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Posted by Gregory Maassen on November 7, 2022 - Latest revision November 7, 2022  Reading time: minutes remaining

Why Breaking in Brake Pads Is a Good Thing, and So Few Bike Shops Do It

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Few e-bikers have heard of curing, bedding in, or breaking in new brake pads, and not all bike shops want to talk about it. The reason is simple: It takes time to bed or cure brake pads, and time is money. 

Hydraulic breaks of an e-bike ebike lovers

How it Works!

To bed in pads, simply e-bike to a speed of 18.5 mph (30 km/h) in a safe area without traffic and come to a complete stop. Don't skid the tires; repeat this process at least 30 times in 15 minutes.

Few bike shops can afford staff to bike for 10-15 minutes to perform a correct bedding procedure. Uncured brake pads are also not as durable as correctly bedded brakes, possibly generating more sales for bike shops as the pads need to be replaced more frequently.

A Simple Procedure Improves Durability and Breaking Power

Minor imperfections on the rotor and the pads affect the performance of brakes resulting in squeaking noises and reduced stopping power. Correctly bedded pads significantly improve the brakes' performance as they last substantially longer and brake better.

According to Magura, a leading high-quality Italian brake manufacturer, bedding brake pads is a straightforward but essential process. When brakes are bedded, the imperfections are removed, the rotor and pads are fine-tuned, and an optimal friction surface is created between the pads and rotors.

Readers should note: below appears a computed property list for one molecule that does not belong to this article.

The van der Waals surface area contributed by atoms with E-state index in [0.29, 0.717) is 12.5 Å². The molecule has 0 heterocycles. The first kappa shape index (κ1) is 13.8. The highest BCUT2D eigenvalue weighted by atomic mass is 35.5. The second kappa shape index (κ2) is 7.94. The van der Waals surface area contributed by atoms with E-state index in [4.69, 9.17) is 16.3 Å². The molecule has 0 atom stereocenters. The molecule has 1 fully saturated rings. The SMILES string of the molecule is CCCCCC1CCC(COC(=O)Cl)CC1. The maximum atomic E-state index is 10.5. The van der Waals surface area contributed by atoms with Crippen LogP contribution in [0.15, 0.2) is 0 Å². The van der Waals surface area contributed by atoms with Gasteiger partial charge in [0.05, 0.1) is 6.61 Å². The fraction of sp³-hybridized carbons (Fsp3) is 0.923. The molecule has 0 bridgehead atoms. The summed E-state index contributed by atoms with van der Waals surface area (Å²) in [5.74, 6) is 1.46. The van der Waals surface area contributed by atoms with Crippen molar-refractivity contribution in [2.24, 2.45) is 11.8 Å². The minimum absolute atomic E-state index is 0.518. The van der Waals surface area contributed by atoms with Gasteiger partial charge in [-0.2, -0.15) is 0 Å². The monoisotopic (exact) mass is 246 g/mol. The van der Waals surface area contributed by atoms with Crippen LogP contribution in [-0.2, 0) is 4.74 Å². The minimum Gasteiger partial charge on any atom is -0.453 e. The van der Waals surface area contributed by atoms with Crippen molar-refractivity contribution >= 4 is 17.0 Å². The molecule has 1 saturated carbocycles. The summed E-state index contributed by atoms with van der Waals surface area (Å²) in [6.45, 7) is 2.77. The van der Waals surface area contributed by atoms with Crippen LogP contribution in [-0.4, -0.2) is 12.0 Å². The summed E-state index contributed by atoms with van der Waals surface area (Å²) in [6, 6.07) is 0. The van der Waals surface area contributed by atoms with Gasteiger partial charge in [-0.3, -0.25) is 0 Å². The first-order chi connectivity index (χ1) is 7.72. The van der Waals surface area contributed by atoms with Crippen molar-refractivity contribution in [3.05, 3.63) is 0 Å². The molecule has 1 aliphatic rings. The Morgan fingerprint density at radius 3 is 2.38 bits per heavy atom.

It also removes any residue from the manufacturing process from the brake pads. New brake pads and rotors only reach their full potential during the break-in period.

Tips: 

Ask the bike shop if they have bedded new brakes so you know if you need to do it yourself!

  • Wear nitro safety gloves when handling the pads and rotor;
  • Keep the brakes clean. Rinse them with a water hose occasionally to remove dirt, or use a brake pad cleaner;
  • Do not lubricate the pads and rotor with oil, even if they make a squeaky noise, as the oil reduces the friction of the brakes significantly;
  • Cover the brakes with a cloth when you lubricate the chain to avoid oil spilling over onto the brakes;
  • Slightly rub the surface of glazed brake pads and the rotor with clean sandpaper if the surface is smooth, and repeat the bedding process;
  • Add water to the brakes when you bed the pads;
  • Repeat the bedding process if the brakes squeak;
  • Don't use detergent to clean the rotor and pad;
  • Use lint-free shop towels to avoid additional contaminants.
  • Don't use WD-40 to lubricate the pads;
  • Don't touch the rotor and surface of pads with your finger or greasy gloves (with sunscreen, for example);
  • Use isopropyl alcohol or a disk rotor cleaner to clean the rotor regularly with a cloth free of oil;
  • Clean the rotor after transporting the bike for long distances on a car rack. Road contaminants and the car's exhaust may contain oil that gets deposited on the rotor;
  • Clean the rotors before installing new pads;
  • Clean the rotors after washing the e-bike;
  • Check for oil leaks;
  • Don't blowtorch the pads and the rotor to burn residue. It may affect the composition of the pads, burn down the house, and add more contaminants;
  • Replace the pads regularly according to the manufacturers' recommendations. Safety is your top priority.
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